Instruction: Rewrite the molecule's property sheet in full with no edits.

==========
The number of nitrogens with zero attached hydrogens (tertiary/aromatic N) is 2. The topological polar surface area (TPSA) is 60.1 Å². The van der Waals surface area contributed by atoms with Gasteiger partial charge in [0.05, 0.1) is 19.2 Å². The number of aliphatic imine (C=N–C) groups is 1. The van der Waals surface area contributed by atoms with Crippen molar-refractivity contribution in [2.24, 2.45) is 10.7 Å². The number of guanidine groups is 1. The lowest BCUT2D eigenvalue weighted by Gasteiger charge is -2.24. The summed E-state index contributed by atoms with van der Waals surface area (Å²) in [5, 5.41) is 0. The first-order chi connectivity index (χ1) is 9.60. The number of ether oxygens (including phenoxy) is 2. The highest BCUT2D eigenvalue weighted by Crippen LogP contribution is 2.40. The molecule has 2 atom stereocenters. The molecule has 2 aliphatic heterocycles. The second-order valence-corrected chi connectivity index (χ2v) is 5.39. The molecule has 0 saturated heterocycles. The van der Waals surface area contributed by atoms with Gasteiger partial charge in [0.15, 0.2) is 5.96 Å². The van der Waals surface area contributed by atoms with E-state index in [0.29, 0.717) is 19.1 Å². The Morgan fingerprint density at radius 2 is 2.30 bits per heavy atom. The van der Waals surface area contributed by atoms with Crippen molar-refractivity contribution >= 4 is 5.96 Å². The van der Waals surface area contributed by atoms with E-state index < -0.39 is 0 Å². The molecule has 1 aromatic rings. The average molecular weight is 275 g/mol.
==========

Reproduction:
The number of nitrogens with zero attached hydrogens (tertiary/aromatic N) is 2. The topological polar surface area (TPSA) is 60.1 Å². The van der Waals surface area contributed by atoms with Gasteiger partial charge in [0.05, 0.1) is 19.2 Å². The number of aliphatic imine (C=N–C) groups is 1. The van der Waals surface area contributed by atoms with Crippen molar-refractivity contribution in [2.24, 2.45) is 10.7 Å². The number of guanidine groups is 1. The lowest BCUT2D eigenvalue weighted by Gasteiger charge is -2.24. The summed E-state index contributed by atoms with van der Waals surface area (Å²) in [5, 5.41) is 0. The first-order chi connectivity index (χ1) is 9.60. The number of ether oxygens (including phenoxy) is 2. The highest BCUT2D eigenvalue weighted by Crippen LogP contribution is 2.40. The molecule has 2 atom stereocenters. The molecule has 2 aliphatic heterocycles. The second-order valence-corrected chi connectivity index (χ2v) is 5.39. The molecule has 0 saturated heterocycles. The van der Waals surface area contributed by atoms with Gasteiger partial charge in [0.15, 0.2) is 5.96 Å². The van der Waals surface area contributed by atoms with E-state index in [0.29, 0.717) is 19.1 Å². The Morgan fingerprint density at radius 2 is 2.30 bits per heavy atom. The van der Waals surface area contributed by atoms with Crippen molar-refractivity contribution >= 4 is 5.96 Å². The van der Waals surface area contributed by atoms with E-state index < -0.39 is 0 Å². The molecule has 1 aromatic rings. The average molecular weight is 275 g/mol.